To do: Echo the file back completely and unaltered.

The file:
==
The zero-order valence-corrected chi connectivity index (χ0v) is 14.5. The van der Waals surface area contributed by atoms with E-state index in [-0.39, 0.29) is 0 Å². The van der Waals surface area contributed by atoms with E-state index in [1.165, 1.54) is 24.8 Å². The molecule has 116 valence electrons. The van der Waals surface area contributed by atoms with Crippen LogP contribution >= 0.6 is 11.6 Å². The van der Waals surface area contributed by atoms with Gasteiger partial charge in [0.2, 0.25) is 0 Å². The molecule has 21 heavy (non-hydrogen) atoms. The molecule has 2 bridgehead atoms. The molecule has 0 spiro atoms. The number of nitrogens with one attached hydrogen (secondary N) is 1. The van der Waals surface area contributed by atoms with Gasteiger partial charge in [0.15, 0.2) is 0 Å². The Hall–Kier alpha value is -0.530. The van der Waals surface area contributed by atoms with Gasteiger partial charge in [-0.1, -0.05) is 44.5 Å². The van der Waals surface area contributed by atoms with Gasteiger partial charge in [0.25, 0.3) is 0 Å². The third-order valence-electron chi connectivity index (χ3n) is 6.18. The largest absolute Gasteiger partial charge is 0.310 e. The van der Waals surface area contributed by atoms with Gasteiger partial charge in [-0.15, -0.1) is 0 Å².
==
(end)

The zero-order valence-corrected chi connectivity index (χ0v) is 14.5. The van der Waals surface area contributed by atoms with E-state index in [-0.39, 0.29) is 0 Å². The van der Waals surface area contributed by atoms with E-state index in [1.165, 1.54) is 24.8 Å². The molecule has 116 valence electrons. The van der Waals surface area contributed by atoms with Crippen LogP contribution >= 0.6 is 11.6 Å². The van der Waals surface area contributed by atoms with Gasteiger partial charge in [0.2, 0.25) is 0 Å². The molecule has 21 heavy (non-hydrogen) atoms. The molecule has 2 bridgehead atoms. The molecule has 0 spiro atoms. The number of nitrogens with one attached hydrogen (secondary N) is 1. The van der Waals surface area contributed by atoms with Gasteiger partial charge in [0.15, 0.2) is 0 Å². The Hall–Kier alpha value is -0.530. The van der Waals surface area contributed by atoms with Gasteiger partial charge in [-0.1, -0.05) is 44.5 Å². The van der Waals surface area contributed by atoms with Gasteiger partial charge in [0.25, 0.3) is 0 Å². The third-order valence-electron chi connectivity index (χ3n) is 6.18. The largest absolute Gasteiger partial charge is 0.310 e. The van der Waals surface area contributed by atoms with Gasteiger partial charge in [-0.15, -0.1) is 0 Å².